Bill Richardson proposed, while running for president, that we have an Apollo energy program to deal with our nation's dependence on foreign oil and increasing changes in the environment.

The best thing Obama is saying right now is this --- "if you don't set deadlines in this town, things don't happen. The default position is inertia, because doing something always creates some people who are unhappy. There's always going to be some interest out there that decides: You know what? The status quo is working for me a little bit better."

That's why reform is so hard. And, it's why any valuable program enacted will seem comparable to the Apollo program even if on paper it seems to be lousy and not good enough.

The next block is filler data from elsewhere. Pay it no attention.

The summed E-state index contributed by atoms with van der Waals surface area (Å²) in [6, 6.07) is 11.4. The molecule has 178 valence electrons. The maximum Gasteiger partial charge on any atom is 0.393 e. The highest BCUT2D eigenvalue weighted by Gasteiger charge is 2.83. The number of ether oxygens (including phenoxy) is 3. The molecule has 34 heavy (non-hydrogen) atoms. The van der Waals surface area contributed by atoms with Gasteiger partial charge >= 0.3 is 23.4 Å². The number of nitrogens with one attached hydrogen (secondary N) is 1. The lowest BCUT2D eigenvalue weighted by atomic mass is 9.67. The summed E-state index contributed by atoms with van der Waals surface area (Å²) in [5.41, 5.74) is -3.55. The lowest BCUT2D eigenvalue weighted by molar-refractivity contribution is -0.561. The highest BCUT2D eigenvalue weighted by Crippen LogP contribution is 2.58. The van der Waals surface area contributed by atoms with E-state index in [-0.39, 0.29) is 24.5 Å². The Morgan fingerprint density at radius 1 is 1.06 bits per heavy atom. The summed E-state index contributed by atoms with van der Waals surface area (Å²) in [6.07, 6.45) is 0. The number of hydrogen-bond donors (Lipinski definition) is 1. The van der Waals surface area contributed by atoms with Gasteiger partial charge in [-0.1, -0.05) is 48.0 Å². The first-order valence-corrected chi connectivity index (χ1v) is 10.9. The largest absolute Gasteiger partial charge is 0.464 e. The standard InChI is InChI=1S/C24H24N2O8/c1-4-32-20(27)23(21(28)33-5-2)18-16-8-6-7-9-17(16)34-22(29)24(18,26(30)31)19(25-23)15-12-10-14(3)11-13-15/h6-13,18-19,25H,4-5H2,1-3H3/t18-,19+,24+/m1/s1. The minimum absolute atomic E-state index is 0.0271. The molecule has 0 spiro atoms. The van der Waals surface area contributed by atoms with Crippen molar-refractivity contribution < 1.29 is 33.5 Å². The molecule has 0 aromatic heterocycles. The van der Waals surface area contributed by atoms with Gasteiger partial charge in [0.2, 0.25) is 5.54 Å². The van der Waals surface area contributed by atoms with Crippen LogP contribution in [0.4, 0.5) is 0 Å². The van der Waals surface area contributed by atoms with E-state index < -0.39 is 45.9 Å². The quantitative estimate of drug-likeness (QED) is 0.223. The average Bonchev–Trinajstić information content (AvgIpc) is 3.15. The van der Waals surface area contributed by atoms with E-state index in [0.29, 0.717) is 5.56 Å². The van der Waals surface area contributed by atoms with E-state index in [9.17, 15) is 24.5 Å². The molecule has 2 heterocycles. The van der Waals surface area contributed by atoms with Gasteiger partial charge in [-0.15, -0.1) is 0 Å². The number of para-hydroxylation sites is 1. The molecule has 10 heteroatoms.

Good post on the conference. I'm glad you're on the cover right beneath my posting. In fact, your post should be above mine.

I like this analogy, as it treats health care reform as something ennobling for the common good. Which is exactly what it is, and it needs to be seen that way by more people.

No one feared going to the moon, although everyone understood that it would be difficult and challenging. And no one should fear health care reform, even though it will also be difficult and challenging.
how are you? the way i see it... i have the primo health insurance offered by my employer. the premium went up $5.10 per pay or $10.20 a month. the government gave me an extra $14 a pay or $28 a month. so i'm up $17.80. true, but seriously. why not enact the 2/3 of the cost savings that the president says atre already there in the system and see what happens.
i also think if the government takes over health care or passes what's on the table now there is no incentive for new devolopements in treatment, equipment, or drugs.
and another thing why didn't anyone ask ask the president why the chairman of the congressional budget committe was invited/ summoned to the white house. which is highly inappropriate.the president is never asked tough questions.